To get around the slow nature of Red Hat release cycles, you can add other repositories beyond the base ones. For instance some extra packages are made available by Red Hat in a repo called EPEL, or numerous third parties have their own repos, from individual software authors to groups providing large collections of compiled software.

Each time you add a new repo to your package manager you are adding a new source for packages to be downloaded and placing a huge amount of trust in the repo’s provider. As such it is very unwise to use any old repo for getting access to packages without a bit of vetting.

When it comes to selecting repos our first choice is always base, the main repo provided by Red Hat. If the package we need is not available within that repo then we will look next to EPEL, then to the package vendor directly. Quite a lot of software written for Linux will have its own repos for major Linux distributions.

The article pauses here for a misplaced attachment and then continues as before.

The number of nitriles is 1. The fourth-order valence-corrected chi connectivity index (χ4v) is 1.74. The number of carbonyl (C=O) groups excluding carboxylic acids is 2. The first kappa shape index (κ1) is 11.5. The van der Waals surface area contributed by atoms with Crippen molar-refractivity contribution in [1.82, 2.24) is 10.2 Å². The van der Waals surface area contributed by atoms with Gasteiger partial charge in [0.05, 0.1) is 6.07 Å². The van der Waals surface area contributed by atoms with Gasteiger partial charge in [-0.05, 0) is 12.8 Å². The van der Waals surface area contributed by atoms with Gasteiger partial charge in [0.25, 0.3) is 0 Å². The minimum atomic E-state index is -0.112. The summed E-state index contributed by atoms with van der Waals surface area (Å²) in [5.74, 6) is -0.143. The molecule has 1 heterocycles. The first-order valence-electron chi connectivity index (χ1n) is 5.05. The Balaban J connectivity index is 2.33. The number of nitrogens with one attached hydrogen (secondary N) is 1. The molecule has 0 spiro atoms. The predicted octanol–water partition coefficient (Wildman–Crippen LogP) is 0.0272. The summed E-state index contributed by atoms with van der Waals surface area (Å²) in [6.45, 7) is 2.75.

If a package does exist in base but is too old for our use case (PHP, for example) then we look to IUS which is a community managed repo that provides more up to date but stable packages for CentOS. If the package we need is not available in IUS then we look to the vendors themselves, which for example is how we obtain a stable version of Nginx.

If all else fails we will compile and manage the package ourselves via an internal repository. Where practical we will avoid this as it means we have to maintain and manage each package individually and dedicate human resources to keeping those packages up to date and tested.